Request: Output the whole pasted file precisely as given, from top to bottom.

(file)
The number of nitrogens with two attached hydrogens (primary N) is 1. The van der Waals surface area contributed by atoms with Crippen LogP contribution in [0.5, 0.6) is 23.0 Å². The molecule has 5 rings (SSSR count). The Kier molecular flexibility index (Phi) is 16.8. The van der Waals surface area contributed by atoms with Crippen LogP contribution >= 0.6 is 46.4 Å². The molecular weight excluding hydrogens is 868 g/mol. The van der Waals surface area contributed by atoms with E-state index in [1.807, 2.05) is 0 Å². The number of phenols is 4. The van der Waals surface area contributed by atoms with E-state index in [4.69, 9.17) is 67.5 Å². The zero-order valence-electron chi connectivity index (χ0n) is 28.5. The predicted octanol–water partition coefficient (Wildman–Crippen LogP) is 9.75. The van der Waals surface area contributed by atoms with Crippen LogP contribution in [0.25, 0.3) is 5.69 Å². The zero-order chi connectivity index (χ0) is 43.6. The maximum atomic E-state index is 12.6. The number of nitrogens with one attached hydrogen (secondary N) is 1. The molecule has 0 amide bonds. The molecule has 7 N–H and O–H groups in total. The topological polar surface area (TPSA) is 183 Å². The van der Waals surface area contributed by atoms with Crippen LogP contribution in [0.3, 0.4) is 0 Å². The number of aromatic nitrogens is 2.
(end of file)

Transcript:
The number of nitrogens with two attached hydrogens (primary N) is 1. The van der Waals surface area contributed by atoms with Crippen LogP contribution in [0.5, 0.6) is 23.0 Å². The molecule has 5 rings (SSSR count). The Kier molecular flexibility index (Phi) is 16.8. The van der Waals surface area contributed by atoms with Crippen LogP contribution >= 0.6 is 46.4 Å². The molecular weight excluding hydrogens is 868 g/mol. The van der Waals surface area contributed by atoms with E-state index in [1.807, 2.05) is 0 Å². The number of phenols is 4. The van der Waals surface area contributed by atoms with E-state index in [4.69, 9.17) is 67.5 Å². The zero-order valence-electron chi connectivity index (χ0n) is 28.5. The predicted octanol–water partition coefficient (Wildman–Crippen LogP) is 9.75. The van der Waals surface area contributed by atoms with Crippen LogP contribution in [0.25, 0.3) is 5.69 Å². The zero-order chi connectivity index (χ0) is 43.6. The maximum atomic E-state index is 12.6. The number of nitrogens with one attached hydrogen (secondary N) is 1. The molecule has 0 amide bonds. The molecule has 7 N–H and O–H groups in total. The topological polar surface area (TPSA) is 183 Å². The van der Waals surface area contributed by atoms with Crippen LogP contribution in [0.3, 0.4) is 0 Å². The number of aromatic nitrogens is 2.